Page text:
Add to this escalation of toxic leadership, particularly in Army, and senior leader incompetence [see Tom Ricks’ book, The Generals] and you get an unappealing prospect]. W/R/T Gen. Mattis specifically, his competence, integrity — and candor — are legendary. His summary characterization of U.S. Marine is classic: “no better friend, no worse enemy.” I’ve heard Mackubin Owens brief in Pentagon; he’s got relevant experience and a very sharp mind. I consider him very credible. I think he’s nailed this particular topic.
Cutting the military to fuel the welfare state doesn’t instill fear in a nation’s enemies
By Mackubin Thomas Owens
Wall Street Journal, February 23, 2013, Pg. 13
The Department of Defense faces some stark choices in the future due to the threat of sequestration. But the continual sounds of shoes dropping at the Pentagon suggest that the sequester may be the least of its problems.
The first shoe was the announcement in December that Marine Gen. James Mattis would leave his post as commander of Central Command in March, well short of what would be expected of a combatant commander who has acquitted himself well since he was appointed in August 2010. Most observers were stunned. There seemed to be no logical reason for his being replaced early. Most unforgivably, he learned of the move when an aide read a Pentagon press release announcing the change.
According to recent reports (on journalist Tom Ricks’s blog, for instance), White House officials, especially National Security Adviser Tom Donilon, weren’t happy with Gen. Mattis’s advice, in particular his effort to change the strategic framework regarding Iran. Gen. Mattis thought we should be planning for what Iran is capable of doing—such as closing the Strait of Hormuz or attacking Israel—not just what we assume Iran will do. In addition, Gen. Mattis and the White House clashed over the way ahead in Afghanistan, his concerns about Pakistani stability, and the response to the Arab spring.
Despite these policy disagreements, it is noteworthy that during Gen. Mattis’s time as the commander responsible for one of the most volatile regions in the world, there were no manifestations of the unhealthy civil-military relations that characterized the tenure of Donald Rumsfeld as secretary of defense. There were no leaks to the press from within his command over policy disagreements and no reports of “slow rolling” or “foot dragging” in Gen. Mattis’s implementation of the president’s policy.
A president has every right to choose the generals he wants, but it is also the case that he usually gets the generals he deserves. By pushing Gen. Mattis overboard, the administration sent a message that it doesn’t want smart, independent-minded generals who speak candidly to their civilian leaders. What other generals and admirals are likely to take from this is that they should go along to get along, a very bad message for the health of U.S. civil-military relations.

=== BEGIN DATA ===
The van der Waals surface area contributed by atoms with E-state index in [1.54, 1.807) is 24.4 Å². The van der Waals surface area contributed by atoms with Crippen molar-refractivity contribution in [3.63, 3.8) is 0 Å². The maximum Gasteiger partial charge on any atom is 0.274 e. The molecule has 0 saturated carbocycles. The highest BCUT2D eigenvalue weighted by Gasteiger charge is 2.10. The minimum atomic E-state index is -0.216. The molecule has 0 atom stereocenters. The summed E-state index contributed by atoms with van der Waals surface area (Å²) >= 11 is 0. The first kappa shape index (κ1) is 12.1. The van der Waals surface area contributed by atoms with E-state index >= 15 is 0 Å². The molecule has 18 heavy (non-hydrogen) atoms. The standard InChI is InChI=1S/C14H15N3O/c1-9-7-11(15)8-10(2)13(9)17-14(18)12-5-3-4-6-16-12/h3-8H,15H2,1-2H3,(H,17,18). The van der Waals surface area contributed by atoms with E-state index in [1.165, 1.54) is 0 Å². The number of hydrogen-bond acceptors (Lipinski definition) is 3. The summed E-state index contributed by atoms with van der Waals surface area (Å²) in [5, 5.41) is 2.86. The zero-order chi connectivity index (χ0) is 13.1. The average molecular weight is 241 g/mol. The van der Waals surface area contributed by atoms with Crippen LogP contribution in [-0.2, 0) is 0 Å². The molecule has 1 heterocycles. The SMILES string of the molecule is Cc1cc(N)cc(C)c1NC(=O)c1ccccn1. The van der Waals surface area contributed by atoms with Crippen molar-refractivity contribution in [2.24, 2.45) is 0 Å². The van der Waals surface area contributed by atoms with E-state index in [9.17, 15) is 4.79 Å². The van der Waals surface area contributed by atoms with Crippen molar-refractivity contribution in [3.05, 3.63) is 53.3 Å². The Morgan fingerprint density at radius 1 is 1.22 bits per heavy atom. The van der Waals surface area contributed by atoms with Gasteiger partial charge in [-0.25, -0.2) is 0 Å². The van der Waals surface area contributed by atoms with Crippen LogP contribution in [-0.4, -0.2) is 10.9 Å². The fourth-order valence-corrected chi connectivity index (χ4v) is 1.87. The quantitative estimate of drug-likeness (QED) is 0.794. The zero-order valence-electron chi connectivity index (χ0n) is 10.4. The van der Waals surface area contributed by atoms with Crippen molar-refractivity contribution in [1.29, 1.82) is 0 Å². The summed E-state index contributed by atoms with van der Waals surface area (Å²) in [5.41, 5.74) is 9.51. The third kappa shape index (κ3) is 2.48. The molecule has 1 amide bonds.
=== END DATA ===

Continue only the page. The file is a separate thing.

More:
The second shoe to drop was the nomination of Chuck Hagel to be the next secretary of defense. Much of the opposition to Mr. Hagel has focused on his alleged hostility to Israel and his seeming indifference to a nuclear-armed Iran. As serious as these issues may be, the real problem is his likely approach to the defense budget.
The Hagel nomination is a replay of President Harry Truman’s appointment of Louis Johnson as secretary of defense in early 1949. Like Mr. Obama, Truman was committed to funding his domestic programs at the expense of military spending. When the incumbent defense secretary, James Forrestal, argued that cuts in the defense budget were too deep in light of emerging threats, Truman asked for his resignation and replaced him with Johnson, whom most historians regard as a partisan hack.
Like Truman and Johnson before them, Messrs. Obama and Hagel are predisposed to look at the defense budget in the abstract, independent of the real world. Yes, the defense budget can and should be cut. But the danger is that President Obama has appointed Sen. Hagel for the same reason that Truman appointed Johnson: to take an ax to the Pentagon in order to free up money for the president’s expanded welfare state. This is alarming. National security strategy—not budget cuts for their own sake—should drive defense spending and force structure.
The third shoe dropped on Jan. 24, when Secretary of Defense Leon Panetta announced the opening of most ground-combat billets to females. There are three reasons this is a terrible policy change.
First, there are substantial physical differences between men and women that place the latter at a distinct disadvantage when it comes to ground combat. Second, men treat women differently than they treat other men. This can undermine the comradeship upon which unit cohesion, and thus battlefield success, depends.
Finally, the presence of women also leads to lowered—or worse, double—standards that will have a serious impact on morale and performance. Secretary Panetta’s statement that “if [women] can meet the qualifications for the job, then they should have the right to serve” is bunk, and everyone, especially infantrymen (and most women), knows it.